Hayden Moan at 5 days old.
Hayden Moan at 5 days old.

Both girls are considered micro preemies and have faced challenges. Hayden had some bleeding on the brain which puts her at risk for cerebral palsy, though her parents said her medical team is pretty optimistic she will be fine. Dylan gave them a few scares, and at one point, they weren’t sure she would make it. She was transferred to the University of Minnesota Amplatz Children’s Hospital twice, once for respiratory issues and once to have laser surgery on her eyes. While she was under, she also had hernia surgery.

“It’s overwhelming,” Kristin Moan said. “We had expected the girls. We didn’t obviously expect to go through all of this.”

During the early days in the neonatal intensive care unit, no one talked about the girls’ chances for survival or when they may be able to go home. Eric Moan said they learned to take things day by day.

As time went on the girls made progress, and eventually their medical team began making preparations to send them home.

It was a joyous milestone when Hayden was able to go home and this past week the family was eagerly anticipating the arrival home of little Dylan as well.

Kristin Moan touched her daughter Dylan for the first time.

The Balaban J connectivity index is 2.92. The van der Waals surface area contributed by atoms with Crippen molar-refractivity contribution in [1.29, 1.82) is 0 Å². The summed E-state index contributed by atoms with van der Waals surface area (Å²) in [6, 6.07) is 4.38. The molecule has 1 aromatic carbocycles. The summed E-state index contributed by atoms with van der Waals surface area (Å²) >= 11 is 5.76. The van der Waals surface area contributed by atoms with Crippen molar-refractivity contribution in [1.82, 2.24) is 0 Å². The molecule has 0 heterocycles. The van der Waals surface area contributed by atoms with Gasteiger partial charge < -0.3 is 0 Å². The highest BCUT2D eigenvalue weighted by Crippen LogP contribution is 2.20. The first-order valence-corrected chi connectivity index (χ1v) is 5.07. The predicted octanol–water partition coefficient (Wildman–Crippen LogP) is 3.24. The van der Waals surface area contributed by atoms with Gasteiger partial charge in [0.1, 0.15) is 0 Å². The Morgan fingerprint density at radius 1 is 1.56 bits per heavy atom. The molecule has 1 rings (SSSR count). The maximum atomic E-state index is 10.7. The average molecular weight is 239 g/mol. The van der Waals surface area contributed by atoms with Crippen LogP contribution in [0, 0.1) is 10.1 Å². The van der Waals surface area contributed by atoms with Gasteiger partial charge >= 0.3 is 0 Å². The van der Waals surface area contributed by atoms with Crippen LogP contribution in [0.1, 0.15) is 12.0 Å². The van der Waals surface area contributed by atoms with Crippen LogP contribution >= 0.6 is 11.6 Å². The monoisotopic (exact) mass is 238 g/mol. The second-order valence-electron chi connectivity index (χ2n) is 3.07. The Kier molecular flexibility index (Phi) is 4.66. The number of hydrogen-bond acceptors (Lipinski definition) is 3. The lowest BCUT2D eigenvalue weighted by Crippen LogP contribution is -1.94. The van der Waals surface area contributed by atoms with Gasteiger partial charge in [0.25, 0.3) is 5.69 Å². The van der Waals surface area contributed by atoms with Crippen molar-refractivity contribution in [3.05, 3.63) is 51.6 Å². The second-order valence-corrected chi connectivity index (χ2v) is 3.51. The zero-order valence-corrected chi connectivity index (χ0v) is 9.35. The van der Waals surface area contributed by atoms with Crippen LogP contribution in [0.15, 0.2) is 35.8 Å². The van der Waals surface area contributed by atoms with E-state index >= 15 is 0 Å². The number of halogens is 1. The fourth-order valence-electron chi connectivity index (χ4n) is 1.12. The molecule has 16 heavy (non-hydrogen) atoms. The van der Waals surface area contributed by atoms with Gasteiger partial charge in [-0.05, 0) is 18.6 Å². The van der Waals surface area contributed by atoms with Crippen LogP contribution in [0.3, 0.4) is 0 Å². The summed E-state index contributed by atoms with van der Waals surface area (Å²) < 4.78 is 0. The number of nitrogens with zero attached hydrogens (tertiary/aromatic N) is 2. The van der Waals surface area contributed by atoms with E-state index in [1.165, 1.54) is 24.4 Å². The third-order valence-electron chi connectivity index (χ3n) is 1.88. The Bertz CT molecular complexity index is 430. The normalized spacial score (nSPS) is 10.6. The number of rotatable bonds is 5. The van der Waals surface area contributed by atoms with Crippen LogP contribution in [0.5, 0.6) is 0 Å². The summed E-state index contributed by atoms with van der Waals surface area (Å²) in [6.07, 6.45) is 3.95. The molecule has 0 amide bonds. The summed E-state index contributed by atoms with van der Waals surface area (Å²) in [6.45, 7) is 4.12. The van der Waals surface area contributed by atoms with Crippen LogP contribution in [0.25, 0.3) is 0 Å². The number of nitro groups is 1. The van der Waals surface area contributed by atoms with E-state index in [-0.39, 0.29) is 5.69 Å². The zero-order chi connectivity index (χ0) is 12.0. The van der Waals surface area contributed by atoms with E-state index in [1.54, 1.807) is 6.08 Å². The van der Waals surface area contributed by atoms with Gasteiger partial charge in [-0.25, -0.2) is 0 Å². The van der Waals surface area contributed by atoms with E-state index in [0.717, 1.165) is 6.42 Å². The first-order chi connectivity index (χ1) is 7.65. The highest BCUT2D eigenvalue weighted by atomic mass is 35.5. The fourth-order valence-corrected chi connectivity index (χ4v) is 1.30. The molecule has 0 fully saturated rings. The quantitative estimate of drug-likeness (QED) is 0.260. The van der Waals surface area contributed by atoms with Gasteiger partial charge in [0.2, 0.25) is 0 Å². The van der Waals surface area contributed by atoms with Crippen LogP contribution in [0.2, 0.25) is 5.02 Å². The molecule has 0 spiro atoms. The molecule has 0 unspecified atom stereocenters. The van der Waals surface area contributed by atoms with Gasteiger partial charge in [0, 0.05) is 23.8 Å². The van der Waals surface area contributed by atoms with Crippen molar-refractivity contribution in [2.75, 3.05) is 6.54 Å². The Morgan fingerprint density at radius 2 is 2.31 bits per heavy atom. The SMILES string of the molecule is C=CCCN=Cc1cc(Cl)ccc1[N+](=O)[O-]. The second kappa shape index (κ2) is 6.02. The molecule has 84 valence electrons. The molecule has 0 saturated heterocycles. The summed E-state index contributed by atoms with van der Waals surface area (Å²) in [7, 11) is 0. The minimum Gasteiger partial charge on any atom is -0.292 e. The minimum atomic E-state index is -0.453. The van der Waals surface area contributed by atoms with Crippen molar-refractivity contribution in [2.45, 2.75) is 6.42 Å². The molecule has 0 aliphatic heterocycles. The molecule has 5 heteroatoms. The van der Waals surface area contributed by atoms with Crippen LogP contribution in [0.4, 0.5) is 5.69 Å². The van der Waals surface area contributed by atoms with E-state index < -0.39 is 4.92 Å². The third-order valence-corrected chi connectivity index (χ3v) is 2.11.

Kristin Moan touched her daughter Dylan for the first time.

Along the way, the Moans have been touched by an outpouring of support from family and friends. As Eric Moan wrote Feb. 4 on their Caring Bridge site: “Thank you for all the support, letters, prayers, food and gas cards. This is not an easy journey but every little bit helps.”

They continue to keep people up to date on the twins’ progress by writing almost daily on their Caring Bridge site, which has been visited nearly 43,000 times. The entries are full of unvarnished emotion, often poignant, at times funny, and brimming with love for their little girls.

The Moans said the overwhelming support they have received has made them want to reach out and help others.

“This experience has opened our eyes to a different outlook on life and how we need to treat each other in the future not only as a couple and a family but in society as a whole,” Eric Moan wrote in a May 7 posting on Caring Bridge. “For myself, I never realized the power of a huge support system during a rough time in one’s life.”

The Moans have already taken some of the money they have been given and donated it to a new widow and her young children after her husband died suddenly. Kristin Moan has signed up to participate in a mud run in August to raise money for multiple sclerosis, after her best friend’s sister was recently diagnosed with MS. And, they have agreed to talk with other parents of preemies in the future.

“We are so truly blessed with these two little girls,” she said. “They truly are miracles, and we will make sure they are aware of every person who has been there for us, helped us and made it easier to get through the last four months.”